职场创业

    今日:254| 主题:45445
收藏本版
IT、互联网、电子商务创业经验、建议、管理等知识分享。

[其他] The 11 Bad Habits Killing Innovation in Your Company

[复制链接]
Forever淡墨 发表于 2016-10-14 04:08:42
233 8

立即注册CoLaBug.com会员,免费获得投稿人的专业资料,享用更多功能,玩转个人品牌!

您需要 登录 才可以下载或查看,没有帐号?立即注册

x

The 11 Bad Habits Killing Innovation in Your Company-1 (innovation,successful,execution,corporate,companies)
Alexander Osterwalder invented the Business Model Canvas , co-founded strategyzer.com and was the lead author of  Business Model Generation which sold a million copies in 30 languages.
  Alexander and I often collaborate on new ideas for corporate innovation.  Here’s his guest post on what bad habits to avoid inside of a company.
  Big companies have great execution habits to manage and improve successful business models and value propositions. But the habits that foster execution can easily kill new growth initiatives inside your company.
     Bad Habit #1: The current business model dominates the agenda
In most companies the future suffers at the expense of the present. Companies are great at improving their existing business model and value propositions, but fall short when it comes to inventing entirely new business models, value propositions, and growth engines. In fact, by the time a company realizes it needs to reinvent itself for future success, it’s often too late. This happens because managing the present often takes oxygen away from inventing the future. Rita McGrath, a Columbia Business School professor says, “there’s pleasing today’s customers and there’s developing tomorrow’s business.” You need to be excellent at both.     Remedy:Create a protected space in your org chart where you invent and test new business models and value propositions. Equip this “space” with power and prestige. Become an ambidextrous organization — one that is excellent at managing and improving your existing business, alongside inventing new ones.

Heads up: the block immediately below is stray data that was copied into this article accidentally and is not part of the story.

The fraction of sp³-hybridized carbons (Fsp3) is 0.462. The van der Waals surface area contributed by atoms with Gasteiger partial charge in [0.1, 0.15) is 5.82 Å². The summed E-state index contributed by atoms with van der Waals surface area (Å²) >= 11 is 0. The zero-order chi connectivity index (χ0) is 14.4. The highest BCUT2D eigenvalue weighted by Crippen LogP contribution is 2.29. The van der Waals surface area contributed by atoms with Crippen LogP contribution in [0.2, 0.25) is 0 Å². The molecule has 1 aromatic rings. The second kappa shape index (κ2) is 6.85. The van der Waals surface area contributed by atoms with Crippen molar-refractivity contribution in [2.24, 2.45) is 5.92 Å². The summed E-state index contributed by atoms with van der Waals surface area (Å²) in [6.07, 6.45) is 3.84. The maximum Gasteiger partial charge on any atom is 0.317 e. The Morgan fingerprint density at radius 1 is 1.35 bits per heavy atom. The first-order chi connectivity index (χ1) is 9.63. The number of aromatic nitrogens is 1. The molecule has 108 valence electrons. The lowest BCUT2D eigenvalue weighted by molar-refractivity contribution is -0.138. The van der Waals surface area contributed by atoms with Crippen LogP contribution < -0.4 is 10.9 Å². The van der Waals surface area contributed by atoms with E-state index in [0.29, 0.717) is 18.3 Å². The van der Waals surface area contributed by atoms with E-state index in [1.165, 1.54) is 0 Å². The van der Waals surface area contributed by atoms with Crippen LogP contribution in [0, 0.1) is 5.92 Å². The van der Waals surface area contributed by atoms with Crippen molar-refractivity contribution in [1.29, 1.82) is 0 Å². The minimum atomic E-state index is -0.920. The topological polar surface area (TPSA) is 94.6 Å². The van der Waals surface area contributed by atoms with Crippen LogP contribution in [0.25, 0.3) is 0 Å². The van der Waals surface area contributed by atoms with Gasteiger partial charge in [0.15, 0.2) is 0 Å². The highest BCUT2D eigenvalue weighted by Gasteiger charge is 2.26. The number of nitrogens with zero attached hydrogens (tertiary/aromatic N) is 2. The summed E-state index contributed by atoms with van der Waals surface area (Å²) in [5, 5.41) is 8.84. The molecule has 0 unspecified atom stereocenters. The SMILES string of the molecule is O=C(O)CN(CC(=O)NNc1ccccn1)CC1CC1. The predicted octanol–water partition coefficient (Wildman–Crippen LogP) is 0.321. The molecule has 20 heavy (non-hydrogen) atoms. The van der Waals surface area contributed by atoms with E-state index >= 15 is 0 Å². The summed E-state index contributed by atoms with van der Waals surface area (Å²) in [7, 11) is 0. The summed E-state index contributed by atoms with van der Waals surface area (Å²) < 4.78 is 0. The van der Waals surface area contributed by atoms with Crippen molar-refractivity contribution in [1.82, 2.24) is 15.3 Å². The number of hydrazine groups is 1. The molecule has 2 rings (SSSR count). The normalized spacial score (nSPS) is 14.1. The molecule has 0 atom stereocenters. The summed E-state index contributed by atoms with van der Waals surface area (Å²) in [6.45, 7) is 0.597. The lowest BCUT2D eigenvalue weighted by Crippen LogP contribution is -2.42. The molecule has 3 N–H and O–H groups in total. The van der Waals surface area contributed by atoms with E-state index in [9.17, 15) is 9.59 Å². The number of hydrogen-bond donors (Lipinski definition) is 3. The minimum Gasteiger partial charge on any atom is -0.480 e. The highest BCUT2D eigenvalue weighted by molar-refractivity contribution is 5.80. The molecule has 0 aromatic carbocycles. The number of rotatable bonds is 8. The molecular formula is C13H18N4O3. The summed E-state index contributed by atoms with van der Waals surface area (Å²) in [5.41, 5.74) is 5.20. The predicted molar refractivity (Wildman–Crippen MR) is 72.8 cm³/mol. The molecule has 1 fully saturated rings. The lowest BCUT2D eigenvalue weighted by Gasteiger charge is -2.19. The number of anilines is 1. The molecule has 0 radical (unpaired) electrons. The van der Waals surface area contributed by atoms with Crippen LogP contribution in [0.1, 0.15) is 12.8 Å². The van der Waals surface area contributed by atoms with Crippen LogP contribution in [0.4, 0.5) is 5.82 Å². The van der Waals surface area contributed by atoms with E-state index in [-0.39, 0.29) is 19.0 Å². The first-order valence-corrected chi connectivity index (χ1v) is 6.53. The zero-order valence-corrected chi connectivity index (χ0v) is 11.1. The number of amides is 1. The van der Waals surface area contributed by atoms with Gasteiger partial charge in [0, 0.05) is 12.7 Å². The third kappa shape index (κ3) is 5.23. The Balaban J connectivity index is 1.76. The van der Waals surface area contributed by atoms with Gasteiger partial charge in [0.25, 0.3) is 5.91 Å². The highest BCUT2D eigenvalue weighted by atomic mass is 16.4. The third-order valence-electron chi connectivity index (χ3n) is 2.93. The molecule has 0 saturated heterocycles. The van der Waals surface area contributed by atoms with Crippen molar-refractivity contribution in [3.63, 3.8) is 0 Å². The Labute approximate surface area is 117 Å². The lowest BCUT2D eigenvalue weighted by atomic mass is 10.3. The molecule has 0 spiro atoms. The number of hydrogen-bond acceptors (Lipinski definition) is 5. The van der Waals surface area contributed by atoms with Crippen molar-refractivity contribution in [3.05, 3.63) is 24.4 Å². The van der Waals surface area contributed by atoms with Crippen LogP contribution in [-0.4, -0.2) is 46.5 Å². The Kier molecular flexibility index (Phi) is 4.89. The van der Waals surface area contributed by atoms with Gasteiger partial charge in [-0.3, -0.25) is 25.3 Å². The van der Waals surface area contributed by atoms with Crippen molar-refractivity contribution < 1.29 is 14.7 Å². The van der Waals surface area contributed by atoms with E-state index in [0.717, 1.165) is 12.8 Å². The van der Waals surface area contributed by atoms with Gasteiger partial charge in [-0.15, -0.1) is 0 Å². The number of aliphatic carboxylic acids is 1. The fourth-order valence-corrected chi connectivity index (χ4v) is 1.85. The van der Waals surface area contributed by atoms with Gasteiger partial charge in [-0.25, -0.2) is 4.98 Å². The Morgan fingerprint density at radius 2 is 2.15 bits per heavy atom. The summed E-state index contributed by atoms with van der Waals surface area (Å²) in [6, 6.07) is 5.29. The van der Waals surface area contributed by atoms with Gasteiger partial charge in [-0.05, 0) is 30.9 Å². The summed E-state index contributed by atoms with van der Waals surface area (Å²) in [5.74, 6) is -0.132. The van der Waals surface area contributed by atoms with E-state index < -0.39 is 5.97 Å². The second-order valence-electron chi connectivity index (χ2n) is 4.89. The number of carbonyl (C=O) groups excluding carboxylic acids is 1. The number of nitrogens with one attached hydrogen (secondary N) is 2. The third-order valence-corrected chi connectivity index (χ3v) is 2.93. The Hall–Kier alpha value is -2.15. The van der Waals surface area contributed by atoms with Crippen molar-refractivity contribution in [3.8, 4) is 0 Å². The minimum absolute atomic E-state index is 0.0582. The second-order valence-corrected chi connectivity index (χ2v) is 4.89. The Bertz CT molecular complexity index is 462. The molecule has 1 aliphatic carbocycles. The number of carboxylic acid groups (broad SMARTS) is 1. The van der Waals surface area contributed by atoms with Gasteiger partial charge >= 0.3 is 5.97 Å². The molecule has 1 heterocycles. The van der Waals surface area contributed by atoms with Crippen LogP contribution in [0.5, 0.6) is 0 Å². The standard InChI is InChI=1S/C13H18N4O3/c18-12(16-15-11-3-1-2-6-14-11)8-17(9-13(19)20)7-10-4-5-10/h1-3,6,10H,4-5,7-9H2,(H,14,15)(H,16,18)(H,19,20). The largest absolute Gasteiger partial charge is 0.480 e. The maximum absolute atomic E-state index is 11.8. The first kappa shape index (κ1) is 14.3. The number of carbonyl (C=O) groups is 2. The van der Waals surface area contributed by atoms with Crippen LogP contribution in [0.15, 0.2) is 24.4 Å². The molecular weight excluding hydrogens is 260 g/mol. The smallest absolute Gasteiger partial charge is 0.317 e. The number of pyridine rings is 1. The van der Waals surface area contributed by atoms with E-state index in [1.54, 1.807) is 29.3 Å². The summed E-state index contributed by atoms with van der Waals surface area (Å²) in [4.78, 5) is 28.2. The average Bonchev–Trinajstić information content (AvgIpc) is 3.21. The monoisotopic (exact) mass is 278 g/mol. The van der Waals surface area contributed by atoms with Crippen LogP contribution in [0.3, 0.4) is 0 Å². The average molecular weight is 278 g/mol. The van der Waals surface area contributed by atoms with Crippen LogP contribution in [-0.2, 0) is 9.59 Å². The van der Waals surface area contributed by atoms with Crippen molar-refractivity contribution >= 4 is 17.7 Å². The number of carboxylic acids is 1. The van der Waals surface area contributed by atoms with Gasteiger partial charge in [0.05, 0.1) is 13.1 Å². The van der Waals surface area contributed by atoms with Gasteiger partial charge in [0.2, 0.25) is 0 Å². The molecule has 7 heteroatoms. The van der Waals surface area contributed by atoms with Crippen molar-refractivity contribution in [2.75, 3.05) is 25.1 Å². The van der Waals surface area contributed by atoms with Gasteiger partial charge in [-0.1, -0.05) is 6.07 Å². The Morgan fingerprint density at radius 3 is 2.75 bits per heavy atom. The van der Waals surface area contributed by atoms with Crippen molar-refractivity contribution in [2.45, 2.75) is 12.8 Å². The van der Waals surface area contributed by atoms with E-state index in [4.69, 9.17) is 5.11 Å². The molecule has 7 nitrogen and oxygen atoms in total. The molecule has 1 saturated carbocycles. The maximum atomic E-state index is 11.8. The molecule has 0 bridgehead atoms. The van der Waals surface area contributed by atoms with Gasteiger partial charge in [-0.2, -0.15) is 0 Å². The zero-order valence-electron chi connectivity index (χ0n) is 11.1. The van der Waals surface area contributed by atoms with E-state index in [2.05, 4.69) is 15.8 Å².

Bad Habit #2: One-size-fits-all decision making hurts speed & inventiveness
Companies that grow in size and scale proven products and services can quickly fall into a trap of slowness, unthoughtful risk aversion, and failure to experiment. As Jeff Bezos puts it, one-size-fits-all decision making “hurts speed and inventiveness” inside large organizations. In fact, Bezos constantly adjusts Amazon’s culture to ensure that the company never slows down and loses its entrepreneurial and nimble approach to finding future business success.     Remedy:Amazon distinguishes between non-reversible decisions with substantial sunk costs (like e.g. investing in a new warehouse in Amazon’s case), and reversible decisions like experimenting with a new offer. The former requires slow and careful decision making. The latter requires speed and agility.
     Bad Habit #3: Insisting on untested and detailed business plans